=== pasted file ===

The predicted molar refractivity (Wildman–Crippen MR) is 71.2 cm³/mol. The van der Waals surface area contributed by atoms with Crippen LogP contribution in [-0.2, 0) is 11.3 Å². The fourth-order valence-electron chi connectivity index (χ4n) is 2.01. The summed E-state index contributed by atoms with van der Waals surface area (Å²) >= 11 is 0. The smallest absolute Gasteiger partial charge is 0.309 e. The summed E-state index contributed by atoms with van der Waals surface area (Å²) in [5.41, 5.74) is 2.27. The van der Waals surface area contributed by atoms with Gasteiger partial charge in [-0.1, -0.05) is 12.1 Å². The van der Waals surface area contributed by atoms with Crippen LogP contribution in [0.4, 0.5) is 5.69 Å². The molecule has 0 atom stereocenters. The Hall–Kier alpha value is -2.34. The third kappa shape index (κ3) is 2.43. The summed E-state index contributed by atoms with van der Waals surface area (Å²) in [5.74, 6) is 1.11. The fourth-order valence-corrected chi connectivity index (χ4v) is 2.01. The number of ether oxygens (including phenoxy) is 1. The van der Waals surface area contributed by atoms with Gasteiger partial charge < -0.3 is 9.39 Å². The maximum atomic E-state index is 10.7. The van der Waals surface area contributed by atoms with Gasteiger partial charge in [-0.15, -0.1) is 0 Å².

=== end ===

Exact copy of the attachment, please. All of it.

The predicted molar refractivity (Wildman–Crippen MR) is 71.2 cm³/mol. The van der Waals surface area contributed by atoms with Crippen LogP contribution in [-0.2, 0) is 11.3 Å². The fourth-order valence-electron chi connectivity index (χ4n) is 2.01. The summed E-state index contributed by atoms with van der Waals surface area (Å²) >= 11 is 0. The smallest absolute Gasteiger partial charge is 0.309 e. The summed E-state index contributed by atoms with van der Waals surface area (Å²) in [5.41, 5.74) is 2.27. The van der Waals surface area contributed by atoms with Gasteiger partial charge in [-0.1, -0.05) is 12.1 Å². The van der Waals surface area contributed by atoms with Crippen LogP contribution in [0.4, 0.5) is 5.69 Å². The molecule has 0 atom stereocenters. The Hall–Kier alpha value is -2.34. The third kappa shape index (κ3) is 2.43. The summed E-state index contributed by atoms with van der Waals surface area (Å²) in [5.74, 6) is 1.11. The fourth-order valence-corrected chi connectivity index (χ4v) is 2.01. The number of ether oxygens (including phenoxy) is 1. The van der Waals surface area contributed by atoms with Gasteiger partial charge < -0.3 is 9.39 Å². The maximum atomic E-state index is 10.7. The van der Waals surface area contributed by atoms with Gasteiger partial charge in [-0.15, -0.1) is 0 Å².